Parenting and Passion…Not Mutually Exclusive

February 13, 2010 by  
Filed under Child Development, Communication, Family, Parenting

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The best thing you can do for your kids is to love each other.

The best thing you can do for your kids is to love each other.

Yesterday’s Valentine’s message encouraged you to put passion and intimacy back in your marriage. When you can enjoy each other and feel good about yourselves, you will then feel more positive about the other roles that you also have to fill. The most important role? Parent!

Believe it or not, being parents and being passionate are not mutually exclusive! They may just take a little more effort to work both the role of the loving parent and the loving partner into your life on a regular basis.
Here are some things to keep in mind:

First of all, a passionate night together can’t always be spontaneous anymore. What was wonderful without kids may not be as available to you anymore. So, lack of spontaneity does not mean passion and intimacy have to be passé.

Secondly, planning a night of passion can be exciting. Planning doesn’t have to feel routine and unromantic. On the contrary…There can be anticipation. This can provide strong motivation to take care of all the household chores so that you can enjoy the end pay-off.

However, things don’t always go as planned. Kids will be terribly inconsiderate and get sick, have a bad dream or suddenly remember an unfinished project that’s due the next day.

So, adapting is important. Adapting and regrouping…not giving up altogether.

Share the load with the whole family. Let everyone pitch in to get the essential nightly chores completed.

Set time for each other as a priority. There’s always a tremendous amount of things to do before you probably consider everything ‘done’ for the night. Sometimes the dishes need to be left in the sink, the laundry left unfolded, the toys not put where they go until morning.

Teach boundaries. Set limits before you explode. There’s a time to say, “Enough!” “That’s it…you’re in bed for the night.” “Don’t come out again or there will be consequences.” “Stay in your room and there will be a reward in the morning.” And then, most importantly…follow through!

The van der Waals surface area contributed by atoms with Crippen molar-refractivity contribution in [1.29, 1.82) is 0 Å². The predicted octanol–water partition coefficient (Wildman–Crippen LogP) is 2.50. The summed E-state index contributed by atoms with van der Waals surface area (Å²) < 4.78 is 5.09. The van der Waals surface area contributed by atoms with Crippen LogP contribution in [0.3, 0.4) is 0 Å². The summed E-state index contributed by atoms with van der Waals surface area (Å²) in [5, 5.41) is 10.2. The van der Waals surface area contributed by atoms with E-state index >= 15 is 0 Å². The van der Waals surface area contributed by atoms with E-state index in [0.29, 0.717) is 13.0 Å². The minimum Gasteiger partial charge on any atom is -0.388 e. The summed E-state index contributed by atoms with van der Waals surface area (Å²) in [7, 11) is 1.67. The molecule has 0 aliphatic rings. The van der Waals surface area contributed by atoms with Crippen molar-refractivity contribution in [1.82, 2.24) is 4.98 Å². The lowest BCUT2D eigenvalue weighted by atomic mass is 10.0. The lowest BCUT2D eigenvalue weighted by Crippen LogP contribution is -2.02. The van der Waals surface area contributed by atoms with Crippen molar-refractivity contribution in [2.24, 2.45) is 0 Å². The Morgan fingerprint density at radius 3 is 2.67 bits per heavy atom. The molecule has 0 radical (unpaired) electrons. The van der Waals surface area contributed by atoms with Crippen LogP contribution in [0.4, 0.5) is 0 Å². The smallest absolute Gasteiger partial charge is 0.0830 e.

Here are two key ingredients to setting those boundaries:

KNOCK: Teach your kids privacy from a very early age. A closed door should mean, “Do not come in without knocking and getting permission to enter.” If this is simply another rule in your house, like turning off lights or washing your hands, then it will become ingrained and just taken for granted. Teach your kids to knock. Model that and show them the same courtesy. If you don’t want to have to knock, then keep their doors open. Respecting a closed door will give you more privacy and help prevent kids walking in at inopportune times. Locking your door is also permissible to teach kids to knock.

HAVEN: Make your bedroom a haven for you and your spouse. Leave all the kids toys, bottles, school papers, whatever, outside the door. That actually goes for paperwork and cell phones for business. When you shut your door at work, it means you are in a meeting and basically shouldn’t be disturbed. So it can be at home. When you shut your bedroom door, you are having private time with your mate and basically shouldn’t be disturbed. Talk about the kids in other rooms of the house. Let your bedroom be a place that’s your private space, whether you are passionate or not. Because being together, just the two of you, with your other roles left outside the door, is very intimate all by itself.

Enjoy your kids…but first enjoy each other!

Happy Valentine’s Day all year long!

Stay tuned for tomorrow!                                                                                        Parenting and Passion…Not Mutally Exclusive:  What to do with the kids?

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